There are some industries – finance, insurance, and telecom come to mind – that are so big and so regulated, that they just seem insurmountable. Yes, they could all be better. Much better, but where do you start? This week’s guest is Bill Alcorn, founder of BikeFlights.com. He tackled another giant, complicated segment – shipping – in order to make it easier and cheaper for cyclists to ship their bikes to events, races or just ahead of them for a long weekend with friends. And when I say cheaper, I mean a LOT cheaper. So, how did he build an incredible customer service and benefits layer on top of FedEx’s existing network while talking them into offering rates as low as half of standard ground shipping? That answer and so much more in this interview!
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01:40 – – Where did the idea come from? What problems did it solve?
11:20 – How they talked FedEx into working with a startup
14:30 – How do they make customers care about using them?
19:20 – Anticipating problems and adding features
21:40 – Creating the customer interface
25:15 – Team size, sales growth & just launching
34:00 – Who are they really competing with?
37:58 – Can they grow beyond bikes?
41:42 – What keeps him up at night?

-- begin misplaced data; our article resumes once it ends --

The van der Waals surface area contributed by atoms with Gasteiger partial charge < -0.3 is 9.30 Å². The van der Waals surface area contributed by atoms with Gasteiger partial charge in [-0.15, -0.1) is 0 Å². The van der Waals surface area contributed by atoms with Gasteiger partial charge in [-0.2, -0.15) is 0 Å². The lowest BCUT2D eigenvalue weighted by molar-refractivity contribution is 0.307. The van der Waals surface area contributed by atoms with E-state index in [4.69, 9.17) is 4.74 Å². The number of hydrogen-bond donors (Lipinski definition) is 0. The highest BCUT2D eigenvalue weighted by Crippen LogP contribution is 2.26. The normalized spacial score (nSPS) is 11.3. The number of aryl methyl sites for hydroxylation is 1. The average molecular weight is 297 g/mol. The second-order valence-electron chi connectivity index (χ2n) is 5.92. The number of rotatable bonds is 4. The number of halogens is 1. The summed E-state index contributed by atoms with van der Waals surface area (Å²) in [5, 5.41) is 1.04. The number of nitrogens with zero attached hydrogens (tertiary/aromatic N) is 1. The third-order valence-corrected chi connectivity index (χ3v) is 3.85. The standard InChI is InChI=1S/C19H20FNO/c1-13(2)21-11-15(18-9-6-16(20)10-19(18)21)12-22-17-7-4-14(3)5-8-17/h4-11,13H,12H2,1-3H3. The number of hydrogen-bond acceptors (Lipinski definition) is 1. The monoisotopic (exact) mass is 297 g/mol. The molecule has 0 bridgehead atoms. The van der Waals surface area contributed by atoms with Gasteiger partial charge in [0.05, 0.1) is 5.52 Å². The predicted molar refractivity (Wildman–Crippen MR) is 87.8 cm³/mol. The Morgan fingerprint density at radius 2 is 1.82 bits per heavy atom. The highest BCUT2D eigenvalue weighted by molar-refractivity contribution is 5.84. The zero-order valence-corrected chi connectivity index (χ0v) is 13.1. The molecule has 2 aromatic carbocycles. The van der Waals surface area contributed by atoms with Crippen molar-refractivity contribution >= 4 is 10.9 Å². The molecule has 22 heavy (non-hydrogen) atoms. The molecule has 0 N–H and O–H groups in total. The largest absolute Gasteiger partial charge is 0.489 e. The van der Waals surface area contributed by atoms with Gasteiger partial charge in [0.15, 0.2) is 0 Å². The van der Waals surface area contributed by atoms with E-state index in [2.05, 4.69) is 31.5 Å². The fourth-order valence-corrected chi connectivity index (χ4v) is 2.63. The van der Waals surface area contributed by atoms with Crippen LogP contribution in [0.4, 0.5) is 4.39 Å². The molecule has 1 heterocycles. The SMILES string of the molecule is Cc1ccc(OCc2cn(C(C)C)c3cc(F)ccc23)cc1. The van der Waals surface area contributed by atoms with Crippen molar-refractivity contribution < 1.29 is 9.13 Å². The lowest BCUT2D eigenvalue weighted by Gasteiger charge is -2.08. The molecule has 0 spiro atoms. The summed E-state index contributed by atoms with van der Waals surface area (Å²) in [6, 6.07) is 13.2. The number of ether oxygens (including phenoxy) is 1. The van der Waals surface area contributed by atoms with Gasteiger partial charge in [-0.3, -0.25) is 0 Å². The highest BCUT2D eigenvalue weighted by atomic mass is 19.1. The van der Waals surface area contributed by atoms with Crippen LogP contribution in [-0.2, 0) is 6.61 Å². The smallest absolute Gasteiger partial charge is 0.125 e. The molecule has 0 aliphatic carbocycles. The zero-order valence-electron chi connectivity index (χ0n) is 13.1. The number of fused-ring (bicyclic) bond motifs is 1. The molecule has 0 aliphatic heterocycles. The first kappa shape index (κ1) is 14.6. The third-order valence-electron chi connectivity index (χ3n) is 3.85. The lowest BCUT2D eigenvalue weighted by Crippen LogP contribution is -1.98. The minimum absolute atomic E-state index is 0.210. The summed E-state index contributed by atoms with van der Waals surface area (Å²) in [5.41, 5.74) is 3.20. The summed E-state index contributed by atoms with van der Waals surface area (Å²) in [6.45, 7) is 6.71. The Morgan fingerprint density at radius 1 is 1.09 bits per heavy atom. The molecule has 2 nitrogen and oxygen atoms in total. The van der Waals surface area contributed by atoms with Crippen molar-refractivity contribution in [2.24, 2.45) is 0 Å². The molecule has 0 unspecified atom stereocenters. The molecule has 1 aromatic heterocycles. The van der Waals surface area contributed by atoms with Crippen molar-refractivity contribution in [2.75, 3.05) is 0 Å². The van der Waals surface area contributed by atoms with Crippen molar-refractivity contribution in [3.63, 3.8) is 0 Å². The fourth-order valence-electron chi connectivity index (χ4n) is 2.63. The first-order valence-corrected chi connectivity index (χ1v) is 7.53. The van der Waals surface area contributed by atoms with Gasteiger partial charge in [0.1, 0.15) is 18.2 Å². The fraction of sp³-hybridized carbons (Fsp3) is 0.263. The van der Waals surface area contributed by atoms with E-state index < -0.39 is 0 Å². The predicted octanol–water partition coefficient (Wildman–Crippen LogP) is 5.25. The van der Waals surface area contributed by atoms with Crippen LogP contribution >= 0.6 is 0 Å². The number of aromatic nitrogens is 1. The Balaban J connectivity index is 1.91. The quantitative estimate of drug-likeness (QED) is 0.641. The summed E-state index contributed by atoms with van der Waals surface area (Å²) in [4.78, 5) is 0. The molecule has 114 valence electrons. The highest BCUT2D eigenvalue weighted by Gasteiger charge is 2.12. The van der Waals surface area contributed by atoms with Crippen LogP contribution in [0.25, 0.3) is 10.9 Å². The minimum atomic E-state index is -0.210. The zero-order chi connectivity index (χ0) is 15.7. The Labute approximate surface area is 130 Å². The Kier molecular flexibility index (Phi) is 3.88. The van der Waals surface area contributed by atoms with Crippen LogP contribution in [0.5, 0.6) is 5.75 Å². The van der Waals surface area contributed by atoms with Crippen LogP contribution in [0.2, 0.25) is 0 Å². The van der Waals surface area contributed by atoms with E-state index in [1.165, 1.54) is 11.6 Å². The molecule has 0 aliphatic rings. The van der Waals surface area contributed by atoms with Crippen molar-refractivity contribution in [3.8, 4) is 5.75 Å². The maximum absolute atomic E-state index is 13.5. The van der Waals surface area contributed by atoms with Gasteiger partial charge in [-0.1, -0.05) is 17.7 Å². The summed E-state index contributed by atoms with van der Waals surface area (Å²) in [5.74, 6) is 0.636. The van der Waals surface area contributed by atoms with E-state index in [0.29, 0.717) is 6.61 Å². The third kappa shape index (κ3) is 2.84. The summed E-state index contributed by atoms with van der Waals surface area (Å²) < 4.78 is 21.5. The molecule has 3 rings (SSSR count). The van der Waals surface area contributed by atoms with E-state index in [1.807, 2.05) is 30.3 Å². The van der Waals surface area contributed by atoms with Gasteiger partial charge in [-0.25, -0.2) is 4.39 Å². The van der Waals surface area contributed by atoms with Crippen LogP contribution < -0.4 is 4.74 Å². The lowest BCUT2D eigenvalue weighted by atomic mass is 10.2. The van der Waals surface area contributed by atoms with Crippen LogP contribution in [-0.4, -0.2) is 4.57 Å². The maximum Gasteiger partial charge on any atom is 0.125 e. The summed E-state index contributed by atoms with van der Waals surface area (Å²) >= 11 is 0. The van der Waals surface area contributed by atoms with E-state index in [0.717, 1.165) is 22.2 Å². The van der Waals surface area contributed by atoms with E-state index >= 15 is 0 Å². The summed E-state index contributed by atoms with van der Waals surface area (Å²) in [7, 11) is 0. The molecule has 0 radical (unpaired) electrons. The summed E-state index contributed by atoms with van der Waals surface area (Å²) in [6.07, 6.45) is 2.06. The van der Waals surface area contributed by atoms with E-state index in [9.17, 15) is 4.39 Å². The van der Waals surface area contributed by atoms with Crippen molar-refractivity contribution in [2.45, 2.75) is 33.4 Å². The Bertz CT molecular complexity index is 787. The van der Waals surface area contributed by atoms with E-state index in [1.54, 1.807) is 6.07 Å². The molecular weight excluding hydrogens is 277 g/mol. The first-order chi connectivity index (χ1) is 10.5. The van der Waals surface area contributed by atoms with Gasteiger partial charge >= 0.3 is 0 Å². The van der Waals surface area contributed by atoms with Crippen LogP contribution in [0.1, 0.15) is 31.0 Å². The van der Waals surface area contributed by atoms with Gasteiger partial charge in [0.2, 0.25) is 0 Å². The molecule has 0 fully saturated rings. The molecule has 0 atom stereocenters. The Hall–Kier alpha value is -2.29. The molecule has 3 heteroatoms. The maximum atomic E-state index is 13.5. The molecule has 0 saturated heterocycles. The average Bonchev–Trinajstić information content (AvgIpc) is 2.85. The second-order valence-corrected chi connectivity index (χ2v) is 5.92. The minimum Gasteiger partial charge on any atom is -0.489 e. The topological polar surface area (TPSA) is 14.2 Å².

43:22 – Parting advice
Bill sums up the reason for starting his company nicely by saying “We created the service we wanted for ourselves.” That’s the reason so many of us start a business, to solve a problem we have when no one else seems to be solving it. It’s a good reason. Chances are, if you have a problem, there are thousands more people who have that same problem.
One of the big lessons here is to do research ahead of time and see how people are likely to use the service. They started out with the idea of offering a complete travel service that helped book airfare and hotel, line up ride guides, and ship your bike and gear where it needed to go. The problems, they found, were that people didn’t always plan as far ahead as Bill needed them to to take full advantage of their program, or they would comparison shop based on flight prices and other details out of his control. And they wanted to use their frequent flyer miles to pay for the travel, which they couldn’t do through his elaborate, full service platform. What he could control was the shipping, and that became the service he could provide which was most valuable to his customers.
“Trying to come up with a revenue model for changing someone’s behavior, you’re going to be really hungry.”